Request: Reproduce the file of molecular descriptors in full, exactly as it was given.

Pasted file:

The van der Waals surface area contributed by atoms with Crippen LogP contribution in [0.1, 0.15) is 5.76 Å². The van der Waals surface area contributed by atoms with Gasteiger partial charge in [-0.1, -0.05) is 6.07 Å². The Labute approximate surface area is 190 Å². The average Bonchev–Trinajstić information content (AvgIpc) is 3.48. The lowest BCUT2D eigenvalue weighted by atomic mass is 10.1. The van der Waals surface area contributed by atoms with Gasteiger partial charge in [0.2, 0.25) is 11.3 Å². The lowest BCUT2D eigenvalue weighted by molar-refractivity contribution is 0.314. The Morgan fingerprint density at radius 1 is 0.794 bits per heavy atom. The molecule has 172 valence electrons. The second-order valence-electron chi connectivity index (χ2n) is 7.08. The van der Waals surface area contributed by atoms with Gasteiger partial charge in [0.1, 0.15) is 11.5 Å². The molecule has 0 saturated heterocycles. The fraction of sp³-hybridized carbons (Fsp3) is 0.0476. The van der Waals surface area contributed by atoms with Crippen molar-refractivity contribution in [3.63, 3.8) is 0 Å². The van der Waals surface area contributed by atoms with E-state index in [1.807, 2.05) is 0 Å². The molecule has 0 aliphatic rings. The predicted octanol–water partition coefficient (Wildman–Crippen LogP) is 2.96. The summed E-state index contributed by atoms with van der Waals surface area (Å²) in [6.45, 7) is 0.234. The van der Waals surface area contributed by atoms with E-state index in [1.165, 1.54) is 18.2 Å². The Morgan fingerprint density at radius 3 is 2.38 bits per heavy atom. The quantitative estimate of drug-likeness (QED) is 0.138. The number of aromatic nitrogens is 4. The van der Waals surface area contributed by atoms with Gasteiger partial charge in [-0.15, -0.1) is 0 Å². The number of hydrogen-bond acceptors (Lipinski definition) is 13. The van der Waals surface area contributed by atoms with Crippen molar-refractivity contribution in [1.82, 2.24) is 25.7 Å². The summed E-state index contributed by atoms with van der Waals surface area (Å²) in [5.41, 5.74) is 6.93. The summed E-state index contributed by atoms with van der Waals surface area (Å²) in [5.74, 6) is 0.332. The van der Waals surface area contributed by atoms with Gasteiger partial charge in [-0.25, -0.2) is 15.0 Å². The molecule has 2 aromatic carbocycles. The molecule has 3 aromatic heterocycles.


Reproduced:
The van der Waals surface area contributed by atoms with Crippen LogP contribution in [0.1, 0.15) is 5.76 Å². The van der Waals surface area contributed by atoms with Gasteiger partial charge in [-0.1, -0.05) is 6.07 Å². The Labute approximate surface area is 190 Å². The average Bonchev–Trinajstić information content (AvgIpc) is 3.48. The lowest BCUT2D eigenvalue weighted by atomic mass is 10.1. The van der Waals surface area contributed by atoms with Gasteiger partial charge in [0.2, 0.25) is 11.3 Å². The lowest BCUT2D eigenvalue weighted by molar-refractivity contribution is 0.314. The Morgan fingerprint density at radius 1 is 0.794 bits per heavy atom. The molecule has 172 valence electrons. The second-order valence-electron chi connectivity index (χ2n) is 7.08. The van der Waals surface area contributed by atoms with Gasteiger partial charge in [0.1, 0.15) is 11.5 Å². The molecule has 0 saturated heterocycles. The fraction of sp³-hybridized carbons (Fsp3) is 0.0476. The van der Waals surface area contributed by atoms with Crippen molar-refractivity contribution in [3.63, 3.8) is 0 Å². The van der Waals surface area contributed by atoms with E-state index in [1.807, 2.05) is 0 Å². The molecule has 0 aliphatic rings. The predicted octanol–water partition coefficient (Wildman–Crippen LogP) is 2.96. The summed E-state index contributed by atoms with van der Waals surface area (Å²) in [6.45, 7) is 0.234. The van der Waals surface area contributed by atoms with E-state index in [1.165, 1.54) is 18.2 Å². The Morgan fingerprint density at radius 3 is 2.38 bits per heavy atom. The quantitative estimate of drug-likeness (QED) is 0.138. The number of aromatic nitrogens is 4. The van der Waals surface area contributed by atoms with Gasteiger partial charge in [-0.15, -0.1) is 0 Å². The number of hydrogen-bond acceptors (Lipinski definition) is 13. The van der Waals surface area contributed by atoms with Crippen molar-refractivity contribution in [1.82, 2.24) is 25.7 Å². The summed E-state index contributed by atoms with van der Waals surface area (Å²) in [5.41, 5.74) is 6.93. The summed E-state index contributed by atoms with van der Waals surface area (Å²) in [5.74, 6) is 0.332. The van der Waals surface area contributed by atoms with Gasteiger partial charge in [-0.25, -0.2) is 15.0 Å². The molecule has 2 aromatic carbocycles. The molecule has 3 aromatic heterocycles.